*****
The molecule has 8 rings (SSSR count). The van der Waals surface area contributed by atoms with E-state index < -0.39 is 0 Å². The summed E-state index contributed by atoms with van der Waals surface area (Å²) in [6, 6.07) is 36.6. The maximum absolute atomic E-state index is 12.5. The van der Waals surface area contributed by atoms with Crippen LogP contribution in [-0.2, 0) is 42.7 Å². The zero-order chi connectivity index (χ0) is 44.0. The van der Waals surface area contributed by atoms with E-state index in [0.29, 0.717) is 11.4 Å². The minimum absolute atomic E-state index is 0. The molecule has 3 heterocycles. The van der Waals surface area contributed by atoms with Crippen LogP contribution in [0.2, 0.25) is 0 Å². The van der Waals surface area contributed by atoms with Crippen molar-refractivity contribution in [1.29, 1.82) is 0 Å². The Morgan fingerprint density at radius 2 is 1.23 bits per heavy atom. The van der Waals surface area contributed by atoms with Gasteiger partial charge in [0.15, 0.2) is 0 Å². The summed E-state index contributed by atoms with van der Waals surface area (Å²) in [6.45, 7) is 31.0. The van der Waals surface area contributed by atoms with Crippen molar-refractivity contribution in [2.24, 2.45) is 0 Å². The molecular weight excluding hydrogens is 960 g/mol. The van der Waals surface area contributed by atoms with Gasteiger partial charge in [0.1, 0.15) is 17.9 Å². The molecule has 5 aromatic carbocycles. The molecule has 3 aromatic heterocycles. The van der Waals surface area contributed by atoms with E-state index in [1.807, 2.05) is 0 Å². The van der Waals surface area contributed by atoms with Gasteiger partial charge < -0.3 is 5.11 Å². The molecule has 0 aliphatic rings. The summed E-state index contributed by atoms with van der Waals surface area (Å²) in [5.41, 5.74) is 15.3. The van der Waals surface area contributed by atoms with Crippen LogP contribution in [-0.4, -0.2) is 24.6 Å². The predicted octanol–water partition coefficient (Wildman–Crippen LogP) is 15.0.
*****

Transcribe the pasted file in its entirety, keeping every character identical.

The molecule has 8 rings (SSSR count). The van der Waals surface area contributed by atoms with E-state index < -0.39 is 0 Å². The summed E-state index contributed by atoms with van der Waals surface area (Å²) in [6, 6.07) is 36.6. The maximum absolute atomic E-state index is 12.5. The van der Waals surface area contributed by atoms with Crippen LogP contribution in [-0.2, 0) is 42.7 Å². The zero-order chi connectivity index (χ0) is 44.0. The van der Waals surface area contributed by atoms with E-state index in [0.29, 0.717) is 11.4 Å². The minimum absolute atomic E-state index is 0. The molecule has 3 heterocycles. The van der Waals surface area contributed by atoms with Crippen LogP contribution in [0.2, 0.25) is 0 Å². The van der Waals surface area contributed by atoms with Crippen molar-refractivity contribution in [1.29, 1.82) is 0 Å². The Morgan fingerprint density at radius 2 is 1.23 bits per heavy atom. The van der Waals surface area contributed by atoms with Gasteiger partial charge in [0.15, 0.2) is 0 Å². The summed E-state index contributed by atoms with van der Waals surface area (Å²) in [6.45, 7) is 31.0. The van der Waals surface area contributed by atoms with Crippen molar-refractivity contribution in [2.24, 2.45) is 0 Å². The molecular weight excluding hydrogens is 960 g/mol. The van der Waals surface area contributed by atoms with Gasteiger partial charge in [0.1, 0.15) is 17.9 Å². The molecule has 5 aromatic carbocycles. The molecule has 3 aromatic heterocycles. The van der Waals surface area contributed by atoms with E-state index in [1.807, 2.05) is 0 Å². The van der Waals surface area contributed by atoms with Gasteiger partial charge < -0.3 is 5.11 Å². The molecule has 0 aliphatic rings. The summed E-state index contributed by atoms with van der Waals surface area (Å²) in [5.41, 5.74) is 15.3. The van der Waals surface area contributed by atoms with Crippen LogP contribution in [-0.4, -0.2) is 24.6 Å². The predicted octanol–water partition coefficient (Wildman–Crippen LogP) is 15.0.